When it comes to barrier-free showers, they have a fixed glass panel beside the shower head. They feature an open, no-door design, and the opening is usually wider than a conventional shower door. This ensures easier access for family members with special mobility requirements.
Measure the Shower Door Dimensions
Accurate measuring is the key to ensuring a proper fit for any type of shower door. In most cases, shower doors can be slightly adjusted to accommodate a range of openings and fit imperfect walls. The door you choose must closely match the width and height of the enclosure.
If you’re having your shower enclosure constructed from scratch, you don’t need to take any measurements until the space is complete and the walls are done. Remember that the wall’s material, such as tile and backer board, will minimize the wall-to-wall width by at least 1-inch on every side. Here are some steps to follow for accurate measuring:
- Measure the width of the opening – to do this, determine the wall-to-wall distance at the opening’s top and bottom. Make sure that the measurements are nearest to the 1/16- inch. For differing measurements, opt for a door using more width to fit a bypass door. You can opt for a smaller width to install a pivot door.
- Measure the opening’s height – from the shower base or tub edge to the top of the tile wall or wall unit where the door should be located. On both sides, measure vertically and ensure the measurements are nearest to the 1/16- inch. The door’s height should be equal to or less than the smallest of the measurements.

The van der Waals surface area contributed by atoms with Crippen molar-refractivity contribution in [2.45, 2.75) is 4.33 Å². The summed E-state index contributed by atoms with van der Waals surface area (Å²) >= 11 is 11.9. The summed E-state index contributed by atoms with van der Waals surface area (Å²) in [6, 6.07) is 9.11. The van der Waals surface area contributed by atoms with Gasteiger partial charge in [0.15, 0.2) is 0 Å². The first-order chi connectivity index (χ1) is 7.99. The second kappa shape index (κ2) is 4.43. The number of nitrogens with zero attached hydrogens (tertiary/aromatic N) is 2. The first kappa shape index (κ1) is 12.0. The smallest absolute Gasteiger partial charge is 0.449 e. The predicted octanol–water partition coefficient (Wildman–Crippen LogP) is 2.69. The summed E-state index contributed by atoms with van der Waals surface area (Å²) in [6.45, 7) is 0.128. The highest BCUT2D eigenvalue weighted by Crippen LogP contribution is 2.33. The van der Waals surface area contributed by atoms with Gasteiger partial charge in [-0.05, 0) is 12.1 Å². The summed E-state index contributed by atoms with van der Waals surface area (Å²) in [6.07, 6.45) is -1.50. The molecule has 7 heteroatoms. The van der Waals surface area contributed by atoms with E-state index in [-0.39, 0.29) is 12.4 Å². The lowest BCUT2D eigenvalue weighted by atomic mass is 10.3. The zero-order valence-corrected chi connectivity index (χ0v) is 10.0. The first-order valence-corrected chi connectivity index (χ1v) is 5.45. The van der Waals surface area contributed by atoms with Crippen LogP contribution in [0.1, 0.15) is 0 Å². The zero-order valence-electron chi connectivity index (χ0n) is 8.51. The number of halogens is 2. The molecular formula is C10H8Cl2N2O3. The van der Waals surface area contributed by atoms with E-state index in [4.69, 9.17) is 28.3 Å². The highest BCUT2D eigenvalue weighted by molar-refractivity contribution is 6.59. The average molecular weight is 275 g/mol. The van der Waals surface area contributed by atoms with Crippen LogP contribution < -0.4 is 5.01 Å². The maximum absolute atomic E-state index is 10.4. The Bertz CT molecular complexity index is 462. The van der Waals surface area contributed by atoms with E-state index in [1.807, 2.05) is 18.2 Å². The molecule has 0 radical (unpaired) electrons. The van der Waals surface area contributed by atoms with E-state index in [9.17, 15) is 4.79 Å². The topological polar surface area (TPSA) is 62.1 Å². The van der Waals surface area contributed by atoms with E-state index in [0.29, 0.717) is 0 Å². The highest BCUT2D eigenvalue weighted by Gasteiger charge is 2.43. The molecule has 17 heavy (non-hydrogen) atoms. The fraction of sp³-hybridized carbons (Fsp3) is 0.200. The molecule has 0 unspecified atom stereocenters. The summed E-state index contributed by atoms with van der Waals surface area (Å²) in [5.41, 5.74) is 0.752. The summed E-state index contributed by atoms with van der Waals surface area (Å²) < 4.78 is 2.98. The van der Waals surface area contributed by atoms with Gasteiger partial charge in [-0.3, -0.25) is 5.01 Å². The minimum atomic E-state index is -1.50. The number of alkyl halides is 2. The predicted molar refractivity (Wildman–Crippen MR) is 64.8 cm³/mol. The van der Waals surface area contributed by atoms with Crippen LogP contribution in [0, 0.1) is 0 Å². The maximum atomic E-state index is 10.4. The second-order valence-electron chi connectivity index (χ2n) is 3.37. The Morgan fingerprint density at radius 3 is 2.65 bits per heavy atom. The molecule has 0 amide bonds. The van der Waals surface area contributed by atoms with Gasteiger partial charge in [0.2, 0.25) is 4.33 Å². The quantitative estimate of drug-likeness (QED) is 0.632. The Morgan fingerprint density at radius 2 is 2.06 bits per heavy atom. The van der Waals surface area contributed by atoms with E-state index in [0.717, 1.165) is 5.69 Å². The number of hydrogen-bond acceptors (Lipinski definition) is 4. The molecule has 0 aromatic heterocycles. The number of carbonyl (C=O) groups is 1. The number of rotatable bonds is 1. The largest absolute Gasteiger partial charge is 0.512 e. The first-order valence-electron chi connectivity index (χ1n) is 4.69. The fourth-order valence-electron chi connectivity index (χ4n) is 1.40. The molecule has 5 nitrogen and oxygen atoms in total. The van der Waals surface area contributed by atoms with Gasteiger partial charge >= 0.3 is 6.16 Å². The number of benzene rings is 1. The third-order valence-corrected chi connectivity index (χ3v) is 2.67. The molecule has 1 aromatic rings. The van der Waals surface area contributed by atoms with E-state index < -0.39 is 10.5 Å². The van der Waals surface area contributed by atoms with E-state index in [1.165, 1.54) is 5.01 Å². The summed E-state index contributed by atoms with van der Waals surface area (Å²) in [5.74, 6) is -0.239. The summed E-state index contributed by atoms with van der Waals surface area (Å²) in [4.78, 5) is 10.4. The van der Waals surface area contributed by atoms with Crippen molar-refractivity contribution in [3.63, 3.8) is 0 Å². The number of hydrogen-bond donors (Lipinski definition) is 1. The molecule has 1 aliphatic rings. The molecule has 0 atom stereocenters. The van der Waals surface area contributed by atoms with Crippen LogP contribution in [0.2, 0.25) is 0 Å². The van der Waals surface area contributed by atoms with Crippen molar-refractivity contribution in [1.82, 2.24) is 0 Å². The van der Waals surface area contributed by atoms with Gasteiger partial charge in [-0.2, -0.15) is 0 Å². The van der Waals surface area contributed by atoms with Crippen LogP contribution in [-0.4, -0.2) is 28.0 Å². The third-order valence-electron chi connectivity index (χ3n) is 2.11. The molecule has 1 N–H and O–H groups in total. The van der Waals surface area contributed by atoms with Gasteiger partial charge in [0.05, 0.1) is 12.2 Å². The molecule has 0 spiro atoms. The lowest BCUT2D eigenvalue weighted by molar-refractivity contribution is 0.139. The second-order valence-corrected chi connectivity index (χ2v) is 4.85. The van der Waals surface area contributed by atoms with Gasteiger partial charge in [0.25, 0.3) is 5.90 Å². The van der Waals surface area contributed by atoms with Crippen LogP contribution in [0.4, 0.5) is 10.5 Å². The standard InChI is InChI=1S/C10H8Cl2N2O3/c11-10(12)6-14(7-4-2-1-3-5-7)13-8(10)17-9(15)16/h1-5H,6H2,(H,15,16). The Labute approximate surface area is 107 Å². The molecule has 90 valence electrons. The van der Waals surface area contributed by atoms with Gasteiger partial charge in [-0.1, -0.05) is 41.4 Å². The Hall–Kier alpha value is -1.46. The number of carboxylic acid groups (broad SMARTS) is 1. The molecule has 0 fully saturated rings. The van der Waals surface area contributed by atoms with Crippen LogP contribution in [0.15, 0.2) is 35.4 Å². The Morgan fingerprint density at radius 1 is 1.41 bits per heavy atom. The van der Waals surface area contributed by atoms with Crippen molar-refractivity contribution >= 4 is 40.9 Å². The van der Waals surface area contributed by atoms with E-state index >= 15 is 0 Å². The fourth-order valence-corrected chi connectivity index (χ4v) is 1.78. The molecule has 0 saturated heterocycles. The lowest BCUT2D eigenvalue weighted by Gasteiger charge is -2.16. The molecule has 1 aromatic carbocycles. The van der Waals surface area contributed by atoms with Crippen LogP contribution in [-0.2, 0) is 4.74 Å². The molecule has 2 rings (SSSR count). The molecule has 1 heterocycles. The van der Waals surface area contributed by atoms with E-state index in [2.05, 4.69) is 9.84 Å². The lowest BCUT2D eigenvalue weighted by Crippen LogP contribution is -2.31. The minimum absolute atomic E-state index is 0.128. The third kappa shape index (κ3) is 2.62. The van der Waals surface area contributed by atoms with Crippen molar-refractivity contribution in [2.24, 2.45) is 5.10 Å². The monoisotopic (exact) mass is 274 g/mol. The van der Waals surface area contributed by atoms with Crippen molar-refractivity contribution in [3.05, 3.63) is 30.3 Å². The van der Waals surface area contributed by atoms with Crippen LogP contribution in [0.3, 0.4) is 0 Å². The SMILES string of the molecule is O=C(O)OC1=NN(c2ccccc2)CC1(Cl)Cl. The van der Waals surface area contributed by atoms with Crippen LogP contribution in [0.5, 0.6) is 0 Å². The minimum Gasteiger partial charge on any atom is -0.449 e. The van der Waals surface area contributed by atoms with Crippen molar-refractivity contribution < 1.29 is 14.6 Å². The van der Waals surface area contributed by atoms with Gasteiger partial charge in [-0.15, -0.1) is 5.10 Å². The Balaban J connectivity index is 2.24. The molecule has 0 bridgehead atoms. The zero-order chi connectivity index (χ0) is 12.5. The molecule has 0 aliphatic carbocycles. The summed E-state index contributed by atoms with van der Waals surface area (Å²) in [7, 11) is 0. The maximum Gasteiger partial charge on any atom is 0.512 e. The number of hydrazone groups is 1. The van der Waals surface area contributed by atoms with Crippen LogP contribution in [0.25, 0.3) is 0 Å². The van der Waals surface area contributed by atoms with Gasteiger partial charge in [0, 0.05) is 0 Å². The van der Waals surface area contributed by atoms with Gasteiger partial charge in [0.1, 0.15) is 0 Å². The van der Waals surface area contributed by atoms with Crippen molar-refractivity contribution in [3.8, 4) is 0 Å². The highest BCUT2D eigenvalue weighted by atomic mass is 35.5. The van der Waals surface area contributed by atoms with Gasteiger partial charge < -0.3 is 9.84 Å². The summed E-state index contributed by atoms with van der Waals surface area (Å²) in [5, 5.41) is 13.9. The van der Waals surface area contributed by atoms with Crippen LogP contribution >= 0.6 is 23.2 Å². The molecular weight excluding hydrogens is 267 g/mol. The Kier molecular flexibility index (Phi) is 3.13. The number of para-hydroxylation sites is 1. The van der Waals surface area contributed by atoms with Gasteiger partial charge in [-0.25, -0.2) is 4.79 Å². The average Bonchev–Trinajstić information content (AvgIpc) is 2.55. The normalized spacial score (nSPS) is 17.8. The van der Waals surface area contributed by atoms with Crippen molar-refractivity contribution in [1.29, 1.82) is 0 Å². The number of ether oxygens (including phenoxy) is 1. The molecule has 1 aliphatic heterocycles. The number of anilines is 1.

- Single-panel doors are usually 36 inches wide or less. If you have a larger opening, choose a door with a fixed inline panel.
- To ensure that pivot doors open without obstructions, your installation professional will leave enough room inside and outside. Measure the door’s width and hold the tape’s end where the hinge will be located. Pivot the other end to determine whether the opening has the required clearance.
Bathroom With or Without a Curb?
Your shower enclosure can either be installed on a curb or without one. If a family member needs a walker to enter the shower enclosure, you can design the space without a curb. That’s because a curb will make it more difficult for them to step over. But remember that a curb helps prevent water from pooling or leaking onto the floor.
Your installation professional will ensure there’s plenty of area inside the shower enclosure to accommodate the maximum flow of water generated by the shower.
You must also pay attention to the floor outside the unit that’s not sloped. For example, if the floor outside the frameless door is also sloped, the sweep installed on the door’s bottom will bind, making it harder to open.
In some cases, you can place a curb dam made from rubber on the floor right under the door. This will not only seal the door but also eliminate dragging on a curbless application.
Transom or Steam Showers